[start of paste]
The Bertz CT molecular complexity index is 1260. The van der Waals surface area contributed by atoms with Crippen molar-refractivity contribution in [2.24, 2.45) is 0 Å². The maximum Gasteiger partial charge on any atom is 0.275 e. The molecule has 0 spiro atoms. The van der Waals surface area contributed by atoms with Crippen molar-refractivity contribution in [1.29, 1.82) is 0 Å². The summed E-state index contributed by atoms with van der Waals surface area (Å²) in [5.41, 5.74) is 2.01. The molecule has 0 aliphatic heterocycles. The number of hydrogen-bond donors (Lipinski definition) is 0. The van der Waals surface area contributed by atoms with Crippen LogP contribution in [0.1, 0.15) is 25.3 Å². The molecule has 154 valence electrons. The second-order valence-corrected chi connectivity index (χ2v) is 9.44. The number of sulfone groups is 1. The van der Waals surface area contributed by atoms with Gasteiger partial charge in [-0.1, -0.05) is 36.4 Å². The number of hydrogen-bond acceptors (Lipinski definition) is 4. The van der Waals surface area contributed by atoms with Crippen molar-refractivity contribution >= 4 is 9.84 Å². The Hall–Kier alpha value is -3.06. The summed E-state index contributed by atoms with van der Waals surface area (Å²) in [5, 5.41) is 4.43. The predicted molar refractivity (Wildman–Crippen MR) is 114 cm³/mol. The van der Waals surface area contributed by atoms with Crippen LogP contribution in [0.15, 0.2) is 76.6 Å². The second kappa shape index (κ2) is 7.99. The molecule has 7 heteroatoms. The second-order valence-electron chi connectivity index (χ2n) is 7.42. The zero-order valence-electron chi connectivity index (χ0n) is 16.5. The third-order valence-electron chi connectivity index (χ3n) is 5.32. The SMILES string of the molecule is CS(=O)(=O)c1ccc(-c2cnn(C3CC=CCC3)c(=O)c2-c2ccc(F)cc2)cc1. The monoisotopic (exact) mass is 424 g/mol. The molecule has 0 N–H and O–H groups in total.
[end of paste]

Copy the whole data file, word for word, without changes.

The Bertz CT molecular complexity index is 1260. The van der Waals surface area contributed by atoms with Crippen molar-refractivity contribution in [2.24, 2.45) is 0 Å². The maximum Gasteiger partial charge on any atom is 0.275 e. The molecule has 0 spiro atoms. The van der Waals surface area contributed by atoms with Crippen molar-refractivity contribution in [1.29, 1.82) is 0 Å². The summed E-state index contributed by atoms with van der Waals surface area (Å²) in [5.41, 5.74) is 2.01. The molecule has 0 aliphatic heterocycles. The number of hydrogen-bond donors (Lipinski definition) is 0. The van der Waals surface area contributed by atoms with Crippen LogP contribution in [0.1, 0.15) is 25.3 Å². The molecule has 154 valence electrons. The second-order valence-corrected chi connectivity index (χ2v) is 9.44. The number of sulfone groups is 1. The van der Waals surface area contributed by atoms with Gasteiger partial charge in [-0.1, -0.05) is 36.4 Å². The number of hydrogen-bond acceptors (Lipinski definition) is 4. The van der Waals surface area contributed by atoms with Crippen molar-refractivity contribution >= 4 is 9.84 Å². The Hall–Kier alpha value is -3.06. The summed E-state index contributed by atoms with van der Waals surface area (Å²) in [5, 5.41) is 4.43. The predicted molar refractivity (Wildman–Crippen MR) is 114 cm³/mol. The van der Waals surface area contributed by atoms with Crippen LogP contribution in [0.15, 0.2) is 76.6 Å². The second kappa shape index (κ2) is 7.99. The molecule has 7 heteroatoms. The second-order valence-electron chi connectivity index (χ2n) is 7.42. The zero-order valence-electron chi connectivity index (χ0n) is 16.5. The third-order valence-electron chi connectivity index (χ3n) is 5.32. The SMILES string of the molecule is CS(=O)(=O)c1ccc(-c2cnn(C3CC=CCC3)c(=O)c2-c2ccc(F)cc2)cc1. The monoisotopic (exact) mass is 424 g/mol. The molecule has 0 N–H and O–H groups in total.